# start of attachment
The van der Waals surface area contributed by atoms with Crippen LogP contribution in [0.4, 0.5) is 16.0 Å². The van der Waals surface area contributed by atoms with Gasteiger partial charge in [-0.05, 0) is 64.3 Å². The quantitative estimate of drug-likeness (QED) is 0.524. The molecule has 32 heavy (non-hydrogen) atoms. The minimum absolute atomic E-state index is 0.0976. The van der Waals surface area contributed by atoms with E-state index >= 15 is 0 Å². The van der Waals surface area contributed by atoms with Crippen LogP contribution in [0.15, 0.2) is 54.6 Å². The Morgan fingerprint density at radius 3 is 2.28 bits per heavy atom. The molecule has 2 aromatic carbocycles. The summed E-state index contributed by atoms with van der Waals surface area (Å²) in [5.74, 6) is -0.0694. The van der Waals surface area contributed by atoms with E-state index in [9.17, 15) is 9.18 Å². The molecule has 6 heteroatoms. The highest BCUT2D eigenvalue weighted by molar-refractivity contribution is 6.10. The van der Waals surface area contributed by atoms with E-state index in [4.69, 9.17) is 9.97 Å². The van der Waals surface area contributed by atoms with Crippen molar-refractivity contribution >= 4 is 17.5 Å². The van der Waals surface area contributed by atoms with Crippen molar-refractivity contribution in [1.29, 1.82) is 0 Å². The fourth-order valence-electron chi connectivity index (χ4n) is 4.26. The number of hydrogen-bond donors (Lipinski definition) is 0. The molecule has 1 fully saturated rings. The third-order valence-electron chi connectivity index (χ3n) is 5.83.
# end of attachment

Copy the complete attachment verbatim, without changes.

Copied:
The van der Waals surface area contributed by atoms with Crippen LogP contribution in [0.4, 0.5) is 16.0 Å². The van der Waals surface area contributed by atoms with Gasteiger partial charge in [-0.05, 0) is 64.3 Å². The quantitative estimate of drug-likeness (QED) is 0.524. The molecule has 32 heavy (non-hydrogen) atoms. The minimum absolute atomic E-state index is 0.0976. The van der Waals surface area contributed by atoms with E-state index >= 15 is 0 Å². The van der Waals surface area contributed by atoms with Crippen LogP contribution in [0.15, 0.2) is 54.6 Å². The Morgan fingerprint density at radius 3 is 2.28 bits per heavy atom. The molecule has 2 aromatic carbocycles. The summed E-state index contributed by atoms with van der Waals surface area (Å²) in [5.74, 6) is -0.0694. The van der Waals surface area contributed by atoms with E-state index in [9.17, 15) is 9.18 Å². The molecule has 6 heteroatoms. The highest BCUT2D eigenvalue weighted by molar-refractivity contribution is 6.10. The van der Waals surface area contributed by atoms with E-state index in [4.69, 9.17) is 9.97 Å². The van der Waals surface area contributed by atoms with Crippen molar-refractivity contribution >= 4 is 17.5 Å². The van der Waals surface area contributed by atoms with Crippen molar-refractivity contribution in [1.29, 1.82) is 0 Å². The fourth-order valence-electron chi connectivity index (χ4n) is 4.26. The number of hydrogen-bond donors (Lipinski definition) is 0. The molecule has 1 fully saturated rings. The third-order valence-electron chi connectivity index (χ3n) is 5.83.